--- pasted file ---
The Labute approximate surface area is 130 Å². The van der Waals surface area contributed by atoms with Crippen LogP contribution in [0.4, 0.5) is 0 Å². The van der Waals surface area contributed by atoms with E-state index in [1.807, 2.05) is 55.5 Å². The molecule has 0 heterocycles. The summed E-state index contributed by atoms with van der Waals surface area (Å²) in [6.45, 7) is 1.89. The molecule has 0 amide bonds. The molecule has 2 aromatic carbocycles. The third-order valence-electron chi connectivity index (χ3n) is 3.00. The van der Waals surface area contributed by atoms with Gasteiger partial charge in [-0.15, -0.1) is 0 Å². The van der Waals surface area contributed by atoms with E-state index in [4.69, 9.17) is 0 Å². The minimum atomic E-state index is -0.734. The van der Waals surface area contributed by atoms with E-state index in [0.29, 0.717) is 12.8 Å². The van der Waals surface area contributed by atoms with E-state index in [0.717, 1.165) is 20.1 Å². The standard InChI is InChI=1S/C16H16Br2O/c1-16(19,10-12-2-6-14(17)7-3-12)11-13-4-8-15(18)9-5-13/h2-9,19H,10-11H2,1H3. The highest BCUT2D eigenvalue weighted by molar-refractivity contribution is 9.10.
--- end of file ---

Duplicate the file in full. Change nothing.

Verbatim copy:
The Labute approximate surface area is 130 Å². The van der Waals surface area contributed by atoms with Crippen LogP contribution in [0.4, 0.5) is 0 Å². The van der Waals surface area contributed by atoms with E-state index in [1.807, 2.05) is 55.5 Å². The molecule has 0 heterocycles. The summed E-state index contributed by atoms with van der Waals surface area (Å²) in [6.45, 7) is 1.89. The molecule has 0 amide bonds. The molecule has 2 aromatic carbocycles. The third-order valence-electron chi connectivity index (χ3n) is 3.00. The van der Waals surface area contributed by atoms with Gasteiger partial charge in [-0.15, -0.1) is 0 Å². The van der Waals surface area contributed by atoms with E-state index in [4.69, 9.17) is 0 Å². The minimum atomic E-state index is -0.734. The van der Waals surface area contributed by atoms with E-state index in [0.29, 0.717) is 12.8 Å². The van der Waals surface area contributed by atoms with E-state index in [0.717, 1.165) is 20.1 Å². The standard InChI is InChI=1S/C16H16Br2O/c1-16(19,10-12-2-6-14(17)7-3-12)11-13-4-8-15(18)9-5-13/h2-9,19H,10-11H2,1H3. The highest BCUT2D eigenvalue weighted by molar-refractivity contribution is 9.10.